Gun control advocates Wednesday rallied against legislative efforts to expand areas where people can carry firearms one day after the Georgia House of Representatives attempted to force the hand of the Senate on controversial gun legislation. As heard on the radio.
Speaking at Central Presbyterian Church across the street from the state Capitol, The Rev. Raphael Warnock of Ebenezer Baptist Church said faith groups are united in their opposition to a bill that would expand carry areas to bars, churches and government buildings without security. He spoke with other religious leaders as part of the coalition Faith Voices Against Violence.
“You’ve got Baptists, and Presbyterians, and Episcopalians, and Catholics, and Jews and we all agree. That’s a miracle,” Warnock said.
Warnock and other gun control advocates have been rallying for more than a year against legislative efforts to expand gun carry areas. Last year a bill that also included expanding carry to college campuses failed when the House and Senate couldn’t come to an agreement on campus carry, after the Board of Regents strongly opposed it.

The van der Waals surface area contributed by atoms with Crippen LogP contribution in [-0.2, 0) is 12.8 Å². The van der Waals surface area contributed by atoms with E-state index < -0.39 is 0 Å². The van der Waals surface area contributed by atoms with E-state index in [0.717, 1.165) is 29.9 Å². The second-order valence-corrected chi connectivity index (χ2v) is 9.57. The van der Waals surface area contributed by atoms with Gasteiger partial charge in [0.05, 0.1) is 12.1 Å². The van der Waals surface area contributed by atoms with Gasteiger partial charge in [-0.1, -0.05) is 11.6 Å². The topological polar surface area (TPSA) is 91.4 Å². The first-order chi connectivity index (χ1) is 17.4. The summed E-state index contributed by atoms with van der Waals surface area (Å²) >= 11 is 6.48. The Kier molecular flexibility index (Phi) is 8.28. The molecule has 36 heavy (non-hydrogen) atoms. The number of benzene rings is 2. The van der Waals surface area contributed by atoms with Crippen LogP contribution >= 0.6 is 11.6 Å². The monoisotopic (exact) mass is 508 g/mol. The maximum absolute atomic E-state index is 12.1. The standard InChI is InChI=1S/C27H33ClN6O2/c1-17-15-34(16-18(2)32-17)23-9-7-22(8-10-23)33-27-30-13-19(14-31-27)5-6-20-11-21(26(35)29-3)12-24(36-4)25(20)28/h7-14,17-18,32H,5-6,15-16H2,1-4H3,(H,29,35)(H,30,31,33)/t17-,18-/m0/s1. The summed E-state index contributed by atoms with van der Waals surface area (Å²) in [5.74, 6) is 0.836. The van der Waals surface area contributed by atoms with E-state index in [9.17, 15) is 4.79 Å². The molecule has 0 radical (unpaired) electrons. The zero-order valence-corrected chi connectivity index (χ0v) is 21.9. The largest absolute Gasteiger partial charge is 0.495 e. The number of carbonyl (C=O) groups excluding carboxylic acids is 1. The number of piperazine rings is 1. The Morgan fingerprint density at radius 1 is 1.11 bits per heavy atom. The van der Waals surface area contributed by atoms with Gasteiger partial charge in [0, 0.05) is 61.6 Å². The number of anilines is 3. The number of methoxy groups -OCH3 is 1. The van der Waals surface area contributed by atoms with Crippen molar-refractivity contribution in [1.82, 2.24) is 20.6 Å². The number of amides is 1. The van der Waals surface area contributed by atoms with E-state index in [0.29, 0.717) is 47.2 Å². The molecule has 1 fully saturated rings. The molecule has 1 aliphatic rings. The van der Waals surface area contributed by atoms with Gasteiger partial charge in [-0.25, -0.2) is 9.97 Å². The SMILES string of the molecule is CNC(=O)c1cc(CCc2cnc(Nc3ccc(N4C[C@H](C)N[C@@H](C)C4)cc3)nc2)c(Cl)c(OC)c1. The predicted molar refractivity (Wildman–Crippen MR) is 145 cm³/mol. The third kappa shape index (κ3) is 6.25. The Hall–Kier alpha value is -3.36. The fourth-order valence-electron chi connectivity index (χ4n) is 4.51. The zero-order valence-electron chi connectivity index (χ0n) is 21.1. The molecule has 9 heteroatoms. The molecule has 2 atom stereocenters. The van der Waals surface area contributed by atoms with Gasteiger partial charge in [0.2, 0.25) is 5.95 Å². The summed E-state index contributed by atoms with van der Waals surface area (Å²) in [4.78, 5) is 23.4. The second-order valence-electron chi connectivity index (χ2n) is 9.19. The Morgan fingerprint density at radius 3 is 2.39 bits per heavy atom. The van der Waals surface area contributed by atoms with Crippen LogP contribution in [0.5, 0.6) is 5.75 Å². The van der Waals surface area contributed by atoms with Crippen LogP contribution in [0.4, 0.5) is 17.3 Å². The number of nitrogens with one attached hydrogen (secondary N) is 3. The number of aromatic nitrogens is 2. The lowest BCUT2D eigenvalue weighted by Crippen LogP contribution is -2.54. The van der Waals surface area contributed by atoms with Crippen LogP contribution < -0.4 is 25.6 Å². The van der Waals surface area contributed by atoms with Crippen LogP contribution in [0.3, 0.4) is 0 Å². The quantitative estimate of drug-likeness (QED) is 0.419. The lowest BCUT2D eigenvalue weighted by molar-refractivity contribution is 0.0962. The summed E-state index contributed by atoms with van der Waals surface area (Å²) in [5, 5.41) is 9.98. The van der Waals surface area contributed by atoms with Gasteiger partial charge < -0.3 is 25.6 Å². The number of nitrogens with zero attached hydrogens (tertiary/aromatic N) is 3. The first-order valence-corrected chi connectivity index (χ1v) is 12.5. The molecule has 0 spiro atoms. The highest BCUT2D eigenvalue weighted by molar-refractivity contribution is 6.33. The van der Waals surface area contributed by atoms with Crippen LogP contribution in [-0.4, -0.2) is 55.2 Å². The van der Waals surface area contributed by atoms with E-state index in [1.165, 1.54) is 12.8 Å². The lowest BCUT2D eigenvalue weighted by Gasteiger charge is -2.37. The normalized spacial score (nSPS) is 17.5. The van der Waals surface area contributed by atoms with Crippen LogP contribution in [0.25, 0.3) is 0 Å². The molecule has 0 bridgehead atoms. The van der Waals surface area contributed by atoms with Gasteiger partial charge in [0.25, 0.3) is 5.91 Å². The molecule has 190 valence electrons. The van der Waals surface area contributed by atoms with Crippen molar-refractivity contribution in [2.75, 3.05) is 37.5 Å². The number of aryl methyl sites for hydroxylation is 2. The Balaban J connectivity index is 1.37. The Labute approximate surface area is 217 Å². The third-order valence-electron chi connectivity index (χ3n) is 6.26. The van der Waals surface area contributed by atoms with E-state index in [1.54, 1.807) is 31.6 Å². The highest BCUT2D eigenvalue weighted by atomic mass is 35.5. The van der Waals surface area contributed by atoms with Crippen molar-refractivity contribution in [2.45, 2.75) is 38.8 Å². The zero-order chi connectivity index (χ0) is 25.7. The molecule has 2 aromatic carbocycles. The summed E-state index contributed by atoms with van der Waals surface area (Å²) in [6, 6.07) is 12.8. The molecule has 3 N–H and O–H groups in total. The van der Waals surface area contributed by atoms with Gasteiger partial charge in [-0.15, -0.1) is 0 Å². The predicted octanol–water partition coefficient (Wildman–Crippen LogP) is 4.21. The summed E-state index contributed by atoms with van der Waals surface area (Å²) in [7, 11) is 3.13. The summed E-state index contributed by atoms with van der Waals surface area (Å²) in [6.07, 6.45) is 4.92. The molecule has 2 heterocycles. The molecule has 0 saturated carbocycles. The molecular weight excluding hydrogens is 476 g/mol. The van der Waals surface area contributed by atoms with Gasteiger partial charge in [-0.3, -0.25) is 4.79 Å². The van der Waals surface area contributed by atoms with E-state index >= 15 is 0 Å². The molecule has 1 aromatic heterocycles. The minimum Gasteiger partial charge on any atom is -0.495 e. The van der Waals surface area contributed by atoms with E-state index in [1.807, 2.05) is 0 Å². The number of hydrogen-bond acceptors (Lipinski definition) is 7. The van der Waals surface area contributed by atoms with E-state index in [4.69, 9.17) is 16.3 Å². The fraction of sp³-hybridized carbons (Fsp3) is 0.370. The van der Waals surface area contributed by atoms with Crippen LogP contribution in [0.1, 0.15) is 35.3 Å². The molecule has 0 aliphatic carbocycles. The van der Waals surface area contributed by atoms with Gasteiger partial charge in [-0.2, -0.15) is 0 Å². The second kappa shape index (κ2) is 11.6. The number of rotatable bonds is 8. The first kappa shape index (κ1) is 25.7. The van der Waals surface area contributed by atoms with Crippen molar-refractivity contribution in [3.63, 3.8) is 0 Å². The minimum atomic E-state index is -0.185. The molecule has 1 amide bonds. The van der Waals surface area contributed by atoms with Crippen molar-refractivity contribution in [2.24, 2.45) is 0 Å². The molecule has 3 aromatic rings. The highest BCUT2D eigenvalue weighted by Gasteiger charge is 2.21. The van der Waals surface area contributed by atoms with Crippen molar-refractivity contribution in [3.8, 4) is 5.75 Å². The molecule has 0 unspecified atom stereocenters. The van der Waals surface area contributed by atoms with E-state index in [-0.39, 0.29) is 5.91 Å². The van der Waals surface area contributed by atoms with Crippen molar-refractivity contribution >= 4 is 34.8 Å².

The effort was revived this legislative session in the form of HB 875. That bill still expanded carry to churches, bars, and non-secure government buildings, but dropped college campuses.
In a surprise move, House lawmakers Tuesday tacked most of HB 875 onto another related bill that had already passed the Senate, just as a Senate committee was set to hear testimony on the former bill.
The newly combined bill now goes back to the full Senate, which could be forced to take an up or down vote.
Piyali Cole heads the Georgia chapter of Moms Demand Action. She spoke as part of Georgia Gun Sense, another coalition that rallied Wednesday. She called the House’s move “appalling.”
“It appears that the House does not wish to follow the democratic process, and is trying to sneak the bill through by attaching it to another bill,” Piyali said.
Gun rights advocates, however, say the move keeps the carry bill alive.
Georgia Carry head Jerry Henry said what the House did was perfectly legal and forces the Senate to take up the issue as approved by the House.
“Last year the Senate held a bill until the very last minute, and nothing got passed, and the House knew [this version] was going to be watered down, and they don’t particularly want it watered down. Nor do we,” Henry said.
Henry said he wants the full Senate to have a say on expanding carry areas.
“We want the senators to be able to vote on the bill on the floor, and that is really something they have not been able to do,” he said.
Senate lawmakers Tuesday said the bill could be moved to a conference committee, rather than a full vote.
This year’s legislative session ends next Thursday.
The Senate has until then to take up the bill.